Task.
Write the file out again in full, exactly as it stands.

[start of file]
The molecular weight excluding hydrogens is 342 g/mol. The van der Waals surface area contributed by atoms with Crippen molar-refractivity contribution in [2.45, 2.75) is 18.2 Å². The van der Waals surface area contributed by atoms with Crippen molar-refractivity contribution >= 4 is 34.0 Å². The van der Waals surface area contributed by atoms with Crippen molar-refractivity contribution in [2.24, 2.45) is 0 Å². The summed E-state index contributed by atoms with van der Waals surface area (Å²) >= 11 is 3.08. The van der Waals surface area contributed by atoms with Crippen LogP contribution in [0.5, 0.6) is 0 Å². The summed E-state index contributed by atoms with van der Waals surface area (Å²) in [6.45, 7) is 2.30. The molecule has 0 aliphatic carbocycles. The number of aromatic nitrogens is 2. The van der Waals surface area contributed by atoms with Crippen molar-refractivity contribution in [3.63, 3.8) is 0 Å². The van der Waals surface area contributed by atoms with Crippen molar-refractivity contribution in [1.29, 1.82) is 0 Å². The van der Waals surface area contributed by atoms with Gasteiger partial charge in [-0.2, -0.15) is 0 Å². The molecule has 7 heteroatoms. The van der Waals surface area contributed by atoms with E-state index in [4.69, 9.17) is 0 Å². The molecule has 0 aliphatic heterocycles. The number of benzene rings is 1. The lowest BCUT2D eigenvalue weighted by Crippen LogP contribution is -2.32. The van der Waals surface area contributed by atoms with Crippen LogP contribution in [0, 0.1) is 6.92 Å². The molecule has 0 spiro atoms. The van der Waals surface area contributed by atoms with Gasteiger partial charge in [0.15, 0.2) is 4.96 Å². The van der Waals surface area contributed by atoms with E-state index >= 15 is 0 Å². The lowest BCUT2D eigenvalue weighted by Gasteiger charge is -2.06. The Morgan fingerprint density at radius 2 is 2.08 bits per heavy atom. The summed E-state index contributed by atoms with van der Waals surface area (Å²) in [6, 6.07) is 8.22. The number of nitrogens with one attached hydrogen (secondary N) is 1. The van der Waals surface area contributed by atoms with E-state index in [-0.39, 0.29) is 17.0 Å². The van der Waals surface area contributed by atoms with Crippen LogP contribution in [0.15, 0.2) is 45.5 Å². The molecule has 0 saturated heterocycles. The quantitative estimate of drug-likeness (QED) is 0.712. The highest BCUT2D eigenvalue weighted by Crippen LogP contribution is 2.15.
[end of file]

The molecular weight excluding hydrogens is 342 g/mol. The van der Waals surface area contributed by atoms with Crippen molar-refractivity contribution in [2.45, 2.75) is 18.2 Å². The van der Waals surface area contributed by atoms with Crippen molar-refractivity contribution >= 4 is 34.0 Å². The van der Waals surface area contributed by atoms with Crippen molar-refractivity contribution in [2.24, 2.45) is 0 Å². The summed E-state index contributed by atoms with van der Waals surface area (Å²) >= 11 is 3.08. The van der Waals surface area contributed by atoms with Crippen LogP contribution in [0.5, 0.6) is 0 Å². The summed E-state index contributed by atoms with van der Waals surface area (Å²) in [6.45, 7) is 2.30. The molecule has 0 aliphatic carbocycles. The number of aromatic nitrogens is 2. The van der Waals surface area contributed by atoms with Crippen molar-refractivity contribution in [3.63, 3.8) is 0 Å². The van der Waals surface area contributed by atoms with Crippen molar-refractivity contribution in [1.29, 1.82) is 0 Å². The van der Waals surface area contributed by atoms with Gasteiger partial charge in [-0.2, -0.15) is 0 Å². The molecule has 7 heteroatoms. The van der Waals surface area contributed by atoms with E-state index in [4.69, 9.17) is 0 Å². The molecule has 0 aliphatic heterocycles. The number of benzene rings is 1. The lowest BCUT2D eigenvalue weighted by Crippen LogP contribution is -2.32. The van der Waals surface area contributed by atoms with Crippen LogP contribution in [0, 0.1) is 6.92 Å². The molecule has 0 spiro atoms. The van der Waals surface area contributed by atoms with Gasteiger partial charge in [0.15, 0.2) is 4.96 Å². The van der Waals surface area contributed by atoms with E-state index >= 15 is 0 Å². The lowest BCUT2D eigenvalue weighted by Gasteiger charge is -2.06. The Morgan fingerprint density at radius 2 is 2.08 bits per heavy atom. The summed E-state index contributed by atoms with van der Waals surface area (Å²) in [6, 6.07) is 8.22. The number of nitrogens with one attached hydrogen (secondary N) is 1. The van der Waals surface area contributed by atoms with E-state index in [-0.39, 0.29) is 17.0 Å². The van der Waals surface area contributed by atoms with Crippen LogP contribution in [0.15, 0.2) is 45.5 Å². The molecule has 0 saturated heterocycles. The quantitative estimate of drug-likeness (QED) is 0.712. The highest BCUT2D eigenvalue weighted by Crippen LogP contribution is 2.15.